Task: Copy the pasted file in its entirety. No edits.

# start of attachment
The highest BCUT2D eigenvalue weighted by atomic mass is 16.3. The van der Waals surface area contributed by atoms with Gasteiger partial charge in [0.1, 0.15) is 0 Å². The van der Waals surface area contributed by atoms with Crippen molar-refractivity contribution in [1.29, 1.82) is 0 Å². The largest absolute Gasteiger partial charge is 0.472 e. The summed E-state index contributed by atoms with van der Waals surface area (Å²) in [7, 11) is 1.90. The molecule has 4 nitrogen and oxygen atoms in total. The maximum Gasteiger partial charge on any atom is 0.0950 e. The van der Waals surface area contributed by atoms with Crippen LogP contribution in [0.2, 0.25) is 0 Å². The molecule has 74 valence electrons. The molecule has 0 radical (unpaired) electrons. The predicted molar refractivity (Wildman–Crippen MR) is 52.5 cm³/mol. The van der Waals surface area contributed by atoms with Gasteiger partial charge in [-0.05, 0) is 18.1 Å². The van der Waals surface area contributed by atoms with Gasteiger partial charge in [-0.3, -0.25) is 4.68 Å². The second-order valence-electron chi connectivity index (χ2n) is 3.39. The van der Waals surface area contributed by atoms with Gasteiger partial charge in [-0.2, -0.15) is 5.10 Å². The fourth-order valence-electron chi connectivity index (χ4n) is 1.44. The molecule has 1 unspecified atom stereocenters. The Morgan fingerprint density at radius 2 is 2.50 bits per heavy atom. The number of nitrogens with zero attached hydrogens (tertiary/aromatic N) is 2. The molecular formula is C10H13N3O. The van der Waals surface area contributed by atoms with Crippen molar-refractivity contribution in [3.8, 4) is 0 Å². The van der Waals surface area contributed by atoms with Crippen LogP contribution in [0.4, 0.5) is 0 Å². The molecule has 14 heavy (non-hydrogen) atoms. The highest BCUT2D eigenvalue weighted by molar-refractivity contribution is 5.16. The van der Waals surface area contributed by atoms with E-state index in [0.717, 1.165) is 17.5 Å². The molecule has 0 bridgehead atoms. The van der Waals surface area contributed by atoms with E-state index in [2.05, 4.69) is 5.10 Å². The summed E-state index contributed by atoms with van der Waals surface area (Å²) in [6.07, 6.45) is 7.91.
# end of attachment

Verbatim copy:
The highest BCUT2D eigenvalue weighted by atomic mass is 16.3. The van der Waals surface area contributed by atoms with Gasteiger partial charge in [0.1, 0.15) is 0 Å². The van der Waals surface area contributed by atoms with Crippen molar-refractivity contribution in [1.29, 1.82) is 0 Å². The largest absolute Gasteiger partial charge is 0.472 e. The summed E-state index contributed by atoms with van der Waals surface area (Å²) in [7, 11) is 1.90. The molecule has 4 nitrogen and oxygen atoms in total. The maximum Gasteiger partial charge on any atom is 0.0950 e. The van der Waals surface area contributed by atoms with Crippen LogP contribution in [0.2, 0.25) is 0 Å². The molecule has 74 valence electrons. The molecule has 0 radical (unpaired) electrons. The predicted molar refractivity (Wildman–Crippen MR) is 52.5 cm³/mol. The van der Waals surface area contributed by atoms with Gasteiger partial charge in [-0.05, 0) is 18.1 Å². The van der Waals surface area contributed by atoms with Gasteiger partial charge in [-0.3, -0.25) is 4.68 Å². The second-order valence-electron chi connectivity index (χ2n) is 3.39. The van der Waals surface area contributed by atoms with Gasteiger partial charge in [-0.2, -0.15) is 5.10 Å². The fourth-order valence-electron chi connectivity index (χ4n) is 1.44. The molecule has 1 unspecified atom stereocenters. The Morgan fingerprint density at radius 2 is 2.50 bits per heavy atom. The number of nitrogens with zero attached hydrogens (tertiary/aromatic N) is 2. The molecular formula is C10H13N3O. The van der Waals surface area contributed by atoms with Crippen molar-refractivity contribution in [3.8, 4) is 0 Å². The van der Waals surface area contributed by atoms with Crippen LogP contribution in [0.4, 0.5) is 0 Å². The molecule has 14 heavy (non-hydrogen) atoms. The highest BCUT2D eigenvalue weighted by molar-refractivity contribution is 5.16. The van der Waals surface area contributed by atoms with E-state index in [0.717, 1.165) is 17.5 Å². The molecule has 0 bridgehead atoms. The van der Waals surface area contributed by atoms with E-state index in [2.05, 4.69) is 5.10 Å². The summed E-state index contributed by atoms with van der Waals surface area (Å²) in [6.07, 6.45) is 7.91.